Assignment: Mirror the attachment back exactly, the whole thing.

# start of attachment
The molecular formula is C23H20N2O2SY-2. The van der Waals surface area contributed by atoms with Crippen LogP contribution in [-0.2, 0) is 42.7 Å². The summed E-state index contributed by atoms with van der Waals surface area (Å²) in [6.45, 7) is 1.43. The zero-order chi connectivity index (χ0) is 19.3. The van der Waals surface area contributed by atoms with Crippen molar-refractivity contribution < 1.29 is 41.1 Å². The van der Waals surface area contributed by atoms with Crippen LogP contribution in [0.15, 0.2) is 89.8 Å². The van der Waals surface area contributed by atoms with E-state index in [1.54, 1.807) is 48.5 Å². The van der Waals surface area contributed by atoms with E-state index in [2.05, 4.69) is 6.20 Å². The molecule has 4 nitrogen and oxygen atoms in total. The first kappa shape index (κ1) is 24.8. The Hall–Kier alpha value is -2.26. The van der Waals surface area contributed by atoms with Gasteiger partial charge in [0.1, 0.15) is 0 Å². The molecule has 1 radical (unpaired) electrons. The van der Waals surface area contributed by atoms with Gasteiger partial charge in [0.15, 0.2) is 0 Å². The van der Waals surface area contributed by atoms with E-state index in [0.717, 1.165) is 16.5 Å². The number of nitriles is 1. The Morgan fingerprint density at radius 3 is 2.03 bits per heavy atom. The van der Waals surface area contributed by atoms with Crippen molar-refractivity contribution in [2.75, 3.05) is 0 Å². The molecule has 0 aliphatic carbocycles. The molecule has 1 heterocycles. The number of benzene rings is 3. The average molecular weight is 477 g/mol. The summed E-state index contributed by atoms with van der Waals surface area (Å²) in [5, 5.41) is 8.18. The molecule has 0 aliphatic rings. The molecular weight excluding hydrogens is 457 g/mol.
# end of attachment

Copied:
The molecular formula is C23H20N2O2SY-2. The van der Waals surface area contributed by atoms with Crippen LogP contribution in [-0.2, 0) is 42.7 Å². The summed E-state index contributed by atoms with van der Waals surface area (Å²) in [6.45, 7) is 1.43. The zero-order chi connectivity index (χ0) is 19.3. The van der Waals surface area contributed by atoms with Crippen molar-refractivity contribution < 1.29 is 41.1 Å². The van der Waals surface area contributed by atoms with Crippen LogP contribution in [0.15, 0.2) is 89.8 Å². The van der Waals surface area contributed by atoms with E-state index in [1.54, 1.807) is 48.5 Å². The van der Waals surface area contributed by atoms with E-state index in [2.05, 4.69) is 6.20 Å². The molecule has 4 nitrogen and oxygen atoms in total. The first kappa shape index (κ1) is 24.8. The Hall–Kier alpha value is -2.26. The van der Waals surface area contributed by atoms with Gasteiger partial charge in [0.1, 0.15) is 0 Å². The molecule has 1 radical (unpaired) electrons. The van der Waals surface area contributed by atoms with Gasteiger partial charge in [0.15, 0.2) is 0 Å². The van der Waals surface area contributed by atoms with E-state index in [0.717, 1.165) is 16.5 Å². The number of nitriles is 1. The Morgan fingerprint density at radius 3 is 2.03 bits per heavy atom. The van der Waals surface area contributed by atoms with Crippen molar-refractivity contribution in [2.75, 3.05) is 0 Å². The molecule has 0 aliphatic carbocycles. The molecule has 1 heterocycles. The number of benzene rings is 3. The average molecular weight is 477 g/mol. The summed E-state index contributed by atoms with van der Waals surface area (Å²) in [5, 5.41) is 8.18. The molecule has 0 aliphatic rings. The molecular weight excluding hydrogens is 457 g/mol.